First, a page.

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Tierra Cotton-Kellow of Aberdeen, Md., is a business owner, wife and mother who somehow carves out time for genealogy. Recently, she’s felt like one of her ancestors is giving her some attention, too.
“I never had the chance to meet my second great-grandfather Wiley Henry Edwards, but we keep bumping into each other,” says Cotton-Kellow, creator of the Pressing My Way blog and web series. “He was born to formerly enslaved parents, Henry and Eliza Edwards, on Christmas Day 1884, and died the day after Christmas in 1962.”
Her “encounters” with Wiley started innocuously. Late one night, she was paging through unindexed military records online. “Something fell in another room. I went to look and there was nothing. I came back to the computer and his record was right in front of me. I chalked it up to coincidence.”
Then Cotton-Kellow started some completely unrelated research. Intrigued by a copy of a slave pass, she tracked down its publication to a book. Inside were several mentions of Edwards—and the first and only picture she’s seen of him.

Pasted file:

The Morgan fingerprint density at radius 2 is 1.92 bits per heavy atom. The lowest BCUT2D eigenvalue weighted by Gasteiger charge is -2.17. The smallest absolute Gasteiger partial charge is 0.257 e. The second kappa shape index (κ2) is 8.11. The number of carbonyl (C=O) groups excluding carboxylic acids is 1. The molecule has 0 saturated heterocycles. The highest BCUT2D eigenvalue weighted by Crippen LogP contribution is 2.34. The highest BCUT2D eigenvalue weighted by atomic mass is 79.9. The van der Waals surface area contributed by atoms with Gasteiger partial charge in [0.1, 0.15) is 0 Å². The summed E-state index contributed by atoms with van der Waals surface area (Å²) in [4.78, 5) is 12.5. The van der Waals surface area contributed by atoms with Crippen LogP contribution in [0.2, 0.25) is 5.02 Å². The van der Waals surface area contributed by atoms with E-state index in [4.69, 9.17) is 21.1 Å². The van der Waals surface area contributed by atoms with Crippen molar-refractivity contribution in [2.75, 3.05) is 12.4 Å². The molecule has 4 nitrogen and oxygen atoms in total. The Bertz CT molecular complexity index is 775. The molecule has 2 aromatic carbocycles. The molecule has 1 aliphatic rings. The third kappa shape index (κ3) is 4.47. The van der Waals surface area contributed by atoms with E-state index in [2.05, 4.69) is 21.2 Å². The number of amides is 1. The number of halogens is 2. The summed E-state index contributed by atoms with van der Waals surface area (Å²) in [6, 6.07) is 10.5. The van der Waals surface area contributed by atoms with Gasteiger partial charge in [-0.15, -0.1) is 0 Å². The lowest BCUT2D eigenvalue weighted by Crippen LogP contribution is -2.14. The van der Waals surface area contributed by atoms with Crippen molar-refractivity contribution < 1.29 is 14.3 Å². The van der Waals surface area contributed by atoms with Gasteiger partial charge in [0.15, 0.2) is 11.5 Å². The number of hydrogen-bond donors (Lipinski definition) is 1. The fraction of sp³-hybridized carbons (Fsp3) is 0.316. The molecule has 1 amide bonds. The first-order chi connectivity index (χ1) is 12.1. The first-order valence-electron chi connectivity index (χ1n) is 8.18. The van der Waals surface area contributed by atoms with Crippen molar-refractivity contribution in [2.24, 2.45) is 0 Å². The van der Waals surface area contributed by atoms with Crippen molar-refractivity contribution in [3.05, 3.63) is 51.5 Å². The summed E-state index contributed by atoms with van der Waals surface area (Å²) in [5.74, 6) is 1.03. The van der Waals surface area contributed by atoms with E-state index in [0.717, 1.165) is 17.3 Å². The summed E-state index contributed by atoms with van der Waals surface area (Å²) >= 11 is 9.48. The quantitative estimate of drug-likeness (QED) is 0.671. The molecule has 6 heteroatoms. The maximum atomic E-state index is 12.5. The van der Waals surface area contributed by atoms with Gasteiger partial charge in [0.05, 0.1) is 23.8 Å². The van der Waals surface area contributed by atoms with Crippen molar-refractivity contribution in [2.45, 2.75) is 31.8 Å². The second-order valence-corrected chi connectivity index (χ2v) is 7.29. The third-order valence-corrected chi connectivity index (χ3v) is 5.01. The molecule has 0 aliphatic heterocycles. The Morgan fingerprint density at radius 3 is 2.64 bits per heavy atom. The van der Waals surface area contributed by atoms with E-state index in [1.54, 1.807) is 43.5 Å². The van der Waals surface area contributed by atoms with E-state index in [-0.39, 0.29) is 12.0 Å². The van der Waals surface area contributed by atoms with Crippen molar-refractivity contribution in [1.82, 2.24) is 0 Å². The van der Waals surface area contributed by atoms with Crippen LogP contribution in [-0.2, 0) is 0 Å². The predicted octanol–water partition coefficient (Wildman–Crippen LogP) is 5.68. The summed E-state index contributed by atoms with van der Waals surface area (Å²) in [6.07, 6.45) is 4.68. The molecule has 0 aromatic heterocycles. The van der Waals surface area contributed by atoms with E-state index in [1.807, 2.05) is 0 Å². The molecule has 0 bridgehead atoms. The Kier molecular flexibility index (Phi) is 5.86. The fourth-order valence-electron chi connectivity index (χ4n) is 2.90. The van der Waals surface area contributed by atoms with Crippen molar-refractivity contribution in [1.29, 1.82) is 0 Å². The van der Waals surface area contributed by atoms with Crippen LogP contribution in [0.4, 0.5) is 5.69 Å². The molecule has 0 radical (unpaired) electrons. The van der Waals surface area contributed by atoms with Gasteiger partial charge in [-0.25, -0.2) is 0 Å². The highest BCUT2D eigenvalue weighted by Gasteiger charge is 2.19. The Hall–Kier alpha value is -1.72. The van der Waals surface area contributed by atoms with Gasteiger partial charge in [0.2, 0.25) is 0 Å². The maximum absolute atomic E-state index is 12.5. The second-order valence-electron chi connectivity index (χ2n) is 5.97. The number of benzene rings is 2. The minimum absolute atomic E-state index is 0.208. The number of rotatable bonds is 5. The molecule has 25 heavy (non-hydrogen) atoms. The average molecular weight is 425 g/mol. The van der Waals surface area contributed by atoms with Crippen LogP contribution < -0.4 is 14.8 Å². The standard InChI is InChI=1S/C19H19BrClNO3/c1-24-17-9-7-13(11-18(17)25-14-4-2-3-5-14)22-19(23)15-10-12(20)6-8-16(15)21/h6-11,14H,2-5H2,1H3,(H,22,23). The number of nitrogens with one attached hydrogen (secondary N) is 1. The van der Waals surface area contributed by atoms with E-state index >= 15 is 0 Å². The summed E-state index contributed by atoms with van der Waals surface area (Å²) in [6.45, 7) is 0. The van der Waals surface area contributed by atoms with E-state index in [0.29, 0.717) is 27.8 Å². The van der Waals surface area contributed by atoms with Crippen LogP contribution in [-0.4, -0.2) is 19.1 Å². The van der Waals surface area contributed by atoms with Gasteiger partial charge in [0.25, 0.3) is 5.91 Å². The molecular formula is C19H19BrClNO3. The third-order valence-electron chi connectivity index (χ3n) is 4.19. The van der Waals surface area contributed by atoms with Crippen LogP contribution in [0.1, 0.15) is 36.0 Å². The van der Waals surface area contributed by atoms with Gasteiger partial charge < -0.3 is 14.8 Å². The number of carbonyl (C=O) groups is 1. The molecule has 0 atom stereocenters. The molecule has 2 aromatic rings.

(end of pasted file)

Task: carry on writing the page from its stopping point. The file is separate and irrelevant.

Edwards’ parents have even appeared on Cotton-Kellow’s radar. A cousin randomly posted a picture of them on Facebook. “I’m the only professional genealogist in my family, so I think they figured I already knew about the photos. But that was news to me!”
A Step in the Right Direction
Her most poignant encounter with Edwards was a total surprise. When accompanying a friend to the cemetery, she stepped away to give her friend some privacy. When she happened to look down, she realized she was standing in front of Wiley’s headstone. The name seemed familiar, but the birth and death dates confirmed the match. “I pulled up my Ancestry app and started screaming, ‘I know him!’ That’s a really weird thing to scream in a cemetery,” Cotton-Kellow says. “It wasn’t a family plot, and there was nothing that would draw me to that area. Just him.”
“He is a mystery and I think that’s why he keeps popping up,” she says. “I think he wants me to know him.”
A version of this article originally appeared in the July/August 2019 issue of Family Tree Magazine.